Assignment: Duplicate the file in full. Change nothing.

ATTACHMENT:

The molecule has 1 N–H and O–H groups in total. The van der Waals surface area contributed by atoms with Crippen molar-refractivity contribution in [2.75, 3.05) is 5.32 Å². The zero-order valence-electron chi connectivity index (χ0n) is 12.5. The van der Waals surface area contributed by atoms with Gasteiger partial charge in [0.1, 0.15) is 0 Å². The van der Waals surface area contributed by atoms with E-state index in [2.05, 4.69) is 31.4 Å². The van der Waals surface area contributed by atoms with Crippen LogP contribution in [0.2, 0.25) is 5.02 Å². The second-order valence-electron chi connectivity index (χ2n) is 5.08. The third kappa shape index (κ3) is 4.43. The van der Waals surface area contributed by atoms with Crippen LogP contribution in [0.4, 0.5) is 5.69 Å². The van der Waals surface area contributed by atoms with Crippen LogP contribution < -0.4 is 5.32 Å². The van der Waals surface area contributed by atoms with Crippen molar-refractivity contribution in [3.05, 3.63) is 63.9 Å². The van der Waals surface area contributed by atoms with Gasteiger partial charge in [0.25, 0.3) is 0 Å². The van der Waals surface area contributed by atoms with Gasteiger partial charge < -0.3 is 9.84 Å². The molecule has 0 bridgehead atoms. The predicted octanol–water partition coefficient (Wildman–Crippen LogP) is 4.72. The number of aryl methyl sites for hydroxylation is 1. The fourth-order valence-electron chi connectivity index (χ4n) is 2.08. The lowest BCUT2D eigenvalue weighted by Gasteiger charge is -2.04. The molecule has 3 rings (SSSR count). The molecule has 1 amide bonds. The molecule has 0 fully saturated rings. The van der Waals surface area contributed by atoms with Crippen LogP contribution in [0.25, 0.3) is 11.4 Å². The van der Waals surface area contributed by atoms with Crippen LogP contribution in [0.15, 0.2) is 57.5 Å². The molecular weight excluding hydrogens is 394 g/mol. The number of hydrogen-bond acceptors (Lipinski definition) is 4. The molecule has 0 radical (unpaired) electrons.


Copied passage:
The molecule has 1 N–H and O–H groups in total. The van der Waals surface area contributed by atoms with Crippen molar-refractivity contribution in [2.75, 3.05) is 5.32 Å². The zero-order valence-electron chi connectivity index (χ0n) is 12.5. The van der Waals surface area contributed by atoms with Gasteiger partial charge in [0.1, 0.15) is 0 Å². The van der Waals surface area contributed by atoms with E-state index in [2.05, 4.69) is 31.4 Å². The van der Waals surface area contributed by atoms with Crippen LogP contribution in [0.2, 0.25) is 5.02 Å². The second-order valence-electron chi connectivity index (χ2n) is 5.08. The third kappa shape index (κ3) is 4.43. The van der Waals surface area contributed by atoms with Crippen LogP contribution in [0.4, 0.5) is 5.69 Å². The van der Waals surface area contributed by atoms with Crippen LogP contribution < -0.4 is 5.32 Å². The van der Waals surface area contributed by atoms with Crippen molar-refractivity contribution in [3.05, 3.63) is 63.9 Å². The van der Waals surface area contributed by atoms with Gasteiger partial charge in [0.25, 0.3) is 0 Å². The van der Waals surface area contributed by atoms with Gasteiger partial charge < -0.3 is 9.84 Å². The molecule has 0 bridgehead atoms. The predicted octanol–water partition coefficient (Wildman–Crippen LogP) is 4.72. The number of aryl methyl sites for hydroxylation is 1. The fourth-order valence-electron chi connectivity index (χ4n) is 2.08. The lowest BCUT2D eigenvalue weighted by Gasteiger charge is -2.04. The molecule has 3 rings (SSSR count). The molecule has 1 amide bonds. The molecule has 0 fully saturated rings. The van der Waals surface area contributed by atoms with Crippen LogP contribution in [0.25, 0.3) is 11.4 Å². The van der Waals surface area contributed by atoms with Crippen LogP contribution in [0.15, 0.2) is 57.5 Å². The molecular weight excluding hydrogens is 394 g/mol. The number of hydrogen-bond acceptors (Lipinski definition) is 4. The molecule has 0 radical (unpaired) electrons.